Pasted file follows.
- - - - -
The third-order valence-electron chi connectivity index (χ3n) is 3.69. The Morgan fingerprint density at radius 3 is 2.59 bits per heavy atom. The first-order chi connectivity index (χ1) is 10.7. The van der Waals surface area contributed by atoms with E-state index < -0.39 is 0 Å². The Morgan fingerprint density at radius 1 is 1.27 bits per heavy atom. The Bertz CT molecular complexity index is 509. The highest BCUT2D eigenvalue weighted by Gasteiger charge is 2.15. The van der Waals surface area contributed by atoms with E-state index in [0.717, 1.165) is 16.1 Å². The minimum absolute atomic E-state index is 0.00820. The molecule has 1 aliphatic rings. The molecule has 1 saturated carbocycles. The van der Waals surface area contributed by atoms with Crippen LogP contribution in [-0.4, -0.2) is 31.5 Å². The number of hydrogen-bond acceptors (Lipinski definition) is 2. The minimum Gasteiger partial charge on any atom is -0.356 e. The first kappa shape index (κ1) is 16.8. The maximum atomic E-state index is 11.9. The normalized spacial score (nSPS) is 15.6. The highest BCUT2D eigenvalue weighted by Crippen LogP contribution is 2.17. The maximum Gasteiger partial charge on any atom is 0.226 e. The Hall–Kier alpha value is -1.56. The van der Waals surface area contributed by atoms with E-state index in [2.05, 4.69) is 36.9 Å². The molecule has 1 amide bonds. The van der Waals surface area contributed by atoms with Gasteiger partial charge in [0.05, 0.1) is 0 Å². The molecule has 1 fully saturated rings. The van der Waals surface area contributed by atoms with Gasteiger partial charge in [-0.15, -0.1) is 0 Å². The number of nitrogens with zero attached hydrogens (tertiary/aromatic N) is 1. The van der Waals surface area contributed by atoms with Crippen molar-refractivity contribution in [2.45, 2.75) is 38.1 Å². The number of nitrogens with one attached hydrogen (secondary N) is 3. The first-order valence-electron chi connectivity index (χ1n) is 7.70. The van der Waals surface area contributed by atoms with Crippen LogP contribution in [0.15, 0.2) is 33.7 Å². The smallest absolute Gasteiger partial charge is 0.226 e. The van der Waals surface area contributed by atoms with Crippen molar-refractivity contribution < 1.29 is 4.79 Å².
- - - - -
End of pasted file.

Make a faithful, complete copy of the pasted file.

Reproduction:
The third-order valence-electron chi connectivity index (χ3n) is 3.69. The Morgan fingerprint density at radius 3 is 2.59 bits per heavy atom. The first-order chi connectivity index (χ1) is 10.7. The van der Waals surface area contributed by atoms with E-state index < -0.39 is 0 Å². The Morgan fingerprint density at radius 1 is 1.27 bits per heavy atom. The Bertz CT molecular complexity index is 509. The highest BCUT2D eigenvalue weighted by Gasteiger charge is 2.15. The van der Waals surface area contributed by atoms with E-state index in [0.717, 1.165) is 16.1 Å². The minimum absolute atomic E-state index is 0.00820. The molecule has 1 aliphatic rings. The molecule has 1 saturated carbocycles. The van der Waals surface area contributed by atoms with Crippen LogP contribution in [-0.4, -0.2) is 31.5 Å². The number of hydrogen-bond acceptors (Lipinski definition) is 2. The minimum Gasteiger partial charge on any atom is -0.356 e. The first kappa shape index (κ1) is 16.8. The maximum atomic E-state index is 11.9. The normalized spacial score (nSPS) is 15.6. The highest BCUT2D eigenvalue weighted by Crippen LogP contribution is 2.17. The maximum Gasteiger partial charge on any atom is 0.226 e. The Hall–Kier alpha value is -1.56. The van der Waals surface area contributed by atoms with E-state index in [2.05, 4.69) is 36.9 Å². The molecule has 1 amide bonds. The van der Waals surface area contributed by atoms with Gasteiger partial charge in [0.05, 0.1) is 0 Å². The molecule has 1 fully saturated rings. The van der Waals surface area contributed by atoms with Gasteiger partial charge in [-0.15, -0.1) is 0 Å². The number of nitrogens with zero attached hydrogens (tertiary/aromatic N) is 1. The van der Waals surface area contributed by atoms with Crippen molar-refractivity contribution in [2.45, 2.75) is 38.1 Å². The number of nitrogens with one attached hydrogen (secondary N) is 3. The first-order valence-electron chi connectivity index (χ1n) is 7.70. The van der Waals surface area contributed by atoms with Crippen LogP contribution in [0.15, 0.2) is 33.7 Å². The smallest absolute Gasteiger partial charge is 0.226 e. The van der Waals surface area contributed by atoms with Crippen molar-refractivity contribution < 1.29 is 4.79 Å².